This page provides dog safety messages for you and your family.

A pet in the family provides many well documented benefits to children’s health and well being.

When all family members understand the basics of dog behaviour and can interpret and respond to dog body language, everyone benefits.

Encouraging children to observe dogs’ body language and respect dogs’ needs helps reduce the risk of dog bites.

It is important to supervise young children around dogs at all times to ensure dog-child interactions are safe. When you cannot directly supervise them, it is safest for both of them that they are not left together.

When dogs and children do not interact well or when you cannot supervise them, it is safest to have a separate area for each.

Dogs can become less tolerant with age, pain, stress and in moments of high excitement or anxiety.

Be aware that children raised with tolerant, friendly dogs may be at risk with other less tolerant dogs.

Most dogs are friendly.

Friendly dogs appear relaxed, calm and interested.

graphic of a happy dog walking

Some dogs are not friendly. We leave them alone.

Dogs may not want to interact if they are frightened, angry, sick, tied up, eating, guarding or sleeping.

graphic of a scared dog tied up

Angry or frightened dogs are not friendly.

graphic of an angry dog graphic of a frightened dog

Angry dogs:

  • Might stand up straight and look at you.
  • They straighten their tail, growl or lift their lips in a snarl.
  • They may raise the hair on the back of their neck.

Frightened dogs:

  • Might lower their tail, ears and body.
  • They might look away to avoid eye contact.

Discuss dog body language and interpreting the dog’s feelings with your child.

Teach your child:

  • Not to interact with any dogs unless you are there, but especially scared or angry dogs.
  • Not to frighten or anger dogs by teasing, hurting or playing roughly with dogs.
  • What to do when they feel unsafe around a dog – stand still, stay quiet, don’t run, tuck your hands under your arm pits, wait for the dog to go away then tell a grown up you trust.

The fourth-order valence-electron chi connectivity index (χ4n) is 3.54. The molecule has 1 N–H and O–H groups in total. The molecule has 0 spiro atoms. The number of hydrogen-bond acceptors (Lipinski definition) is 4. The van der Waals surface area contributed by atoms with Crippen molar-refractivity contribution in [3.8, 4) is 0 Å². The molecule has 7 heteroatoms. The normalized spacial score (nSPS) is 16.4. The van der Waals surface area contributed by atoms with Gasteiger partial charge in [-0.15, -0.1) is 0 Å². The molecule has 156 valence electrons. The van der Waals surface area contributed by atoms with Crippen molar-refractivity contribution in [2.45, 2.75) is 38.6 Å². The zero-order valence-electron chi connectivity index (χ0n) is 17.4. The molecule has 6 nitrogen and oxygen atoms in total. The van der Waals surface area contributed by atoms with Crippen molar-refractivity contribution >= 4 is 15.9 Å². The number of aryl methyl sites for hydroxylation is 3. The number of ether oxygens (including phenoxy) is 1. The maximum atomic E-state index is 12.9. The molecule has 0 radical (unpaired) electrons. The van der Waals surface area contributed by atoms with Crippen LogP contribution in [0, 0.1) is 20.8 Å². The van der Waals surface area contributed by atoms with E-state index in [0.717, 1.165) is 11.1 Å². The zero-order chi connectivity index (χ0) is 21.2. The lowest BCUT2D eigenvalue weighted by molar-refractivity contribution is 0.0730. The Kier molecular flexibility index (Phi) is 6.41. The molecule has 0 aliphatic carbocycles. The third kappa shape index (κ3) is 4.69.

graphic of 2 children ignoring a dog graphic of a girl stopped on her bike waiting for a dog

  • What to do if they are knocked down by a dog and feel unsafe. Curl up like a turtle, stay quiet, wait for the dog to go away then tell a grown up you trust.
  • To always ask before patting a dog that looks friendly – first they ask their grown up, then the dog’s owner and then they ask the dog by inviting him to come over and sniff the back of their hand. If the dog comes over, it’s best to stroke the dog on the chest, not pat a dog on the head.

graphic of child asking to pat a dog

Annual Dog Bite Incidences in Australia

Being bitten by a dog can leave a child with physical and emotional scars for life.

50% of all dog bites occur in children under 10 years old.

Two in every three bites involves a dog known to the child, usually the family dog, a friend’s dog or neighbour’s dog.

people are bitten each year by dogs with varying degrees of severity
of those people seek hospital treatment for their bite
of bites involve the family, neighbour or friend’s pet dog
of serious bites occur in children under 10 years of age


Dear Delta Dog Safe, thanks very much for your work educating our children about dog behaviour. My daughter used to be timid and uncertain around dogs. She’s now in Grade One but when she was in Prep you visited with Dog Safe and she really took it all in. We could really see her using the behaviours when approached by family friends’ dogs. She used to be very afraid but we now have our own dog – a border collie X kelpie and they are firm friends even though he is too boisterous at times. Thanks so much again.
Parent, NW Tasmania